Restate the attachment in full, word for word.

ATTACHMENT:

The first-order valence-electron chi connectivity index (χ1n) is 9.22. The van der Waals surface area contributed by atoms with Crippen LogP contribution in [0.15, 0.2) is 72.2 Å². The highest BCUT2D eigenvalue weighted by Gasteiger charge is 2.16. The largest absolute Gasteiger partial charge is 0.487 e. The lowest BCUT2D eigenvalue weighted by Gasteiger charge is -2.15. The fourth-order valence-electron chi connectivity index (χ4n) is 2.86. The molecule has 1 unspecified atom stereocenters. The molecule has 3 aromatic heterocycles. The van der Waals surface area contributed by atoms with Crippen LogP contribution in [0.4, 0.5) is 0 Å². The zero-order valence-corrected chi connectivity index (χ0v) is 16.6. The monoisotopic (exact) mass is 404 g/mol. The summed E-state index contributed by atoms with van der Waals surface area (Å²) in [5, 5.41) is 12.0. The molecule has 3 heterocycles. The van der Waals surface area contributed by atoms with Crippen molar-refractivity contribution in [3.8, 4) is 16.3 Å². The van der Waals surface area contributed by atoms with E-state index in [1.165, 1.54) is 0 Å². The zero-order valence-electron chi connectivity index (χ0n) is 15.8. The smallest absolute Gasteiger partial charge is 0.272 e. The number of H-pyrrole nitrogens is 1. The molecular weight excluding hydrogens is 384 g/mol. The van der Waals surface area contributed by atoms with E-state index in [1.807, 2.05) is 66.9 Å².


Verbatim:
The first-order valence-electron chi connectivity index (χ1n) is 9.22. The van der Waals surface area contributed by atoms with Crippen LogP contribution in [0.15, 0.2) is 72.2 Å². The highest BCUT2D eigenvalue weighted by Gasteiger charge is 2.16. The largest absolute Gasteiger partial charge is 0.487 e. The lowest BCUT2D eigenvalue weighted by Gasteiger charge is -2.15. The fourth-order valence-electron chi connectivity index (χ4n) is 2.86. The molecule has 1 unspecified atom stereocenters. The molecule has 3 aromatic heterocycles. The van der Waals surface area contributed by atoms with Crippen LogP contribution in [0.4, 0.5) is 0 Å². The zero-order valence-corrected chi connectivity index (χ0v) is 16.6. The monoisotopic (exact) mass is 404 g/mol. The summed E-state index contributed by atoms with van der Waals surface area (Å²) in [5, 5.41) is 12.0. The molecule has 3 heterocycles. The van der Waals surface area contributed by atoms with Crippen molar-refractivity contribution in [3.8, 4) is 16.3 Å². The van der Waals surface area contributed by atoms with E-state index in [1.165, 1.54) is 0 Å². The zero-order valence-electron chi connectivity index (χ0n) is 15.8. The smallest absolute Gasteiger partial charge is 0.272 e. The number of H-pyrrole nitrogens is 1. The molecular weight excluding hydrogens is 384 g/mol. The van der Waals surface area contributed by atoms with E-state index in [1.807, 2.05) is 66.9 Å².